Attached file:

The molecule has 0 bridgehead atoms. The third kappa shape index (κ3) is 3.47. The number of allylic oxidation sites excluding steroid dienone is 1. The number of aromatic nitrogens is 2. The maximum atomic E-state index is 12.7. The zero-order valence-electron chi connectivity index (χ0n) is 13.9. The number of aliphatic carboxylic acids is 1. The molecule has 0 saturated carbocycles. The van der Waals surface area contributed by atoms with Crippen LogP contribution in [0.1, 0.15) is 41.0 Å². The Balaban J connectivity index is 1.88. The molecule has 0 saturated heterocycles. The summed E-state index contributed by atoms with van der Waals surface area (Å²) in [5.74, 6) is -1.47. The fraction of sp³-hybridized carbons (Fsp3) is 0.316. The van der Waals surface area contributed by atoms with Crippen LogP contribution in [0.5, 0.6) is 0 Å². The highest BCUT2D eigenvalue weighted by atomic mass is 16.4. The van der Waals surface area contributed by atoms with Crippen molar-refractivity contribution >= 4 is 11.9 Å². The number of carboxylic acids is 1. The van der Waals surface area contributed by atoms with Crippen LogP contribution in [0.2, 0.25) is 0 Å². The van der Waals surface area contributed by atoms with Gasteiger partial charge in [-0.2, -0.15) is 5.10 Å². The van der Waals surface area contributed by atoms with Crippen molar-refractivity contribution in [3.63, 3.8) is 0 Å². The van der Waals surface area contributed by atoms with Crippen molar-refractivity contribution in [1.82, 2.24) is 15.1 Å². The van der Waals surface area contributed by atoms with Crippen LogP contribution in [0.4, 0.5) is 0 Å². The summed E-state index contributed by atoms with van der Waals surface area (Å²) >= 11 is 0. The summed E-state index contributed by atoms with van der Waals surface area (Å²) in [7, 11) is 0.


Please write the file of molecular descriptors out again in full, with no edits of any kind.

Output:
The molecule has 0 bridgehead atoms. The third kappa shape index (κ3) is 3.47. The number of allylic oxidation sites excluding steroid dienone is 1. The number of aromatic nitrogens is 2. The maximum atomic E-state index is 12.7. The zero-order valence-electron chi connectivity index (χ0n) is 13.9. The number of aliphatic carboxylic acids is 1. The molecule has 0 saturated carbocycles. The van der Waals surface area contributed by atoms with Crippen LogP contribution in [0.1, 0.15) is 41.0 Å². The Balaban J connectivity index is 1.88. The molecule has 0 saturated heterocycles. The summed E-state index contributed by atoms with van der Waals surface area (Å²) in [5.74, 6) is -1.47. The fraction of sp³-hybridized carbons (Fsp3) is 0.316. The van der Waals surface area contributed by atoms with Crippen LogP contribution in [0.5, 0.6) is 0 Å². The highest BCUT2D eigenvalue weighted by atomic mass is 16.4. The van der Waals surface area contributed by atoms with Crippen molar-refractivity contribution >= 4 is 11.9 Å². The number of carboxylic acids is 1. The van der Waals surface area contributed by atoms with Crippen LogP contribution in [0.2, 0.25) is 0 Å². The van der Waals surface area contributed by atoms with Gasteiger partial charge in [-0.2, -0.15) is 5.10 Å². The van der Waals surface area contributed by atoms with Crippen molar-refractivity contribution in [3.63, 3.8) is 0 Å². The van der Waals surface area contributed by atoms with Crippen molar-refractivity contribution in [1.82, 2.24) is 15.1 Å². The van der Waals surface area contributed by atoms with Crippen LogP contribution in [0.4, 0.5) is 0 Å². The summed E-state index contributed by atoms with van der Waals surface area (Å²) >= 11 is 0. The summed E-state index contributed by atoms with van der Waals surface area (Å²) in [7, 11) is 0.